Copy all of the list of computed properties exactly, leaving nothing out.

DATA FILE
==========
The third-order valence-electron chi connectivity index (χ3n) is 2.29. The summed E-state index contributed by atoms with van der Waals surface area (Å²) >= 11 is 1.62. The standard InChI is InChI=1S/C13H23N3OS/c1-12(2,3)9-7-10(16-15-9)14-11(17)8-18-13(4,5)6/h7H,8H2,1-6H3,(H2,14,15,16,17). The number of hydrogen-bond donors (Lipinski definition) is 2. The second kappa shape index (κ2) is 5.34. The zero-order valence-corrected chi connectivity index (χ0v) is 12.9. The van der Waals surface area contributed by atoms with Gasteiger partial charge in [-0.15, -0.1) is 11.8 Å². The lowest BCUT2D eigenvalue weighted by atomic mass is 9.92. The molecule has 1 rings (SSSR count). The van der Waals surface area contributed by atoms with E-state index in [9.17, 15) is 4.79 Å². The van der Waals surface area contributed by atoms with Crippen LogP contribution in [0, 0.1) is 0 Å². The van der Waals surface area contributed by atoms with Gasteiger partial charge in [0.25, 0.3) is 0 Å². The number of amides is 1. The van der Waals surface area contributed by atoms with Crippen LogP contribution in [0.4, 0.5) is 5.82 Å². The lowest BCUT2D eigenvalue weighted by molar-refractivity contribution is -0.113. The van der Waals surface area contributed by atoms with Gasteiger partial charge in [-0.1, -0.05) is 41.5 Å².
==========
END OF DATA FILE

The third-order valence-electron chi connectivity index (χ3n) is 2.29. The summed E-state index contributed by atoms with van der Waals surface area (Å²) >= 11 is 1.62. The standard InChI is InChI=1S/C13H23N3OS/c1-12(2,3)9-7-10(16-15-9)14-11(17)8-18-13(4,5)6/h7H,8H2,1-6H3,(H2,14,15,16,17). The number of hydrogen-bond donors (Lipinski definition) is 2. The second kappa shape index (κ2) is 5.34. The zero-order valence-corrected chi connectivity index (χ0v) is 12.9. The van der Waals surface area contributed by atoms with Gasteiger partial charge in [-0.15, -0.1) is 11.8 Å². The lowest BCUT2D eigenvalue weighted by atomic mass is 9.92. The molecule has 1 rings (SSSR count). The van der Waals surface area contributed by atoms with E-state index in [9.17, 15) is 4.79 Å². The van der Waals surface area contributed by atoms with Crippen LogP contribution in [0, 0.1) is 0 Å². The van der Waals surface area contributed by atoms with Gasteiger partial charge in [0.25, 0.3) is 0 Å². The number of amides is 1. The van der Waals surface area contributed by atoms with Crippen LogP contribution in [0.4, 0.5) is 5.82 Å². The lowest BCUT2D eigenvalue weighted by molar-refractivity contribution is -0.113. The van der Waals surface area contributed by atoms with Gasteiger partial charge in [-0.1, -0.05) is 41.5 Å².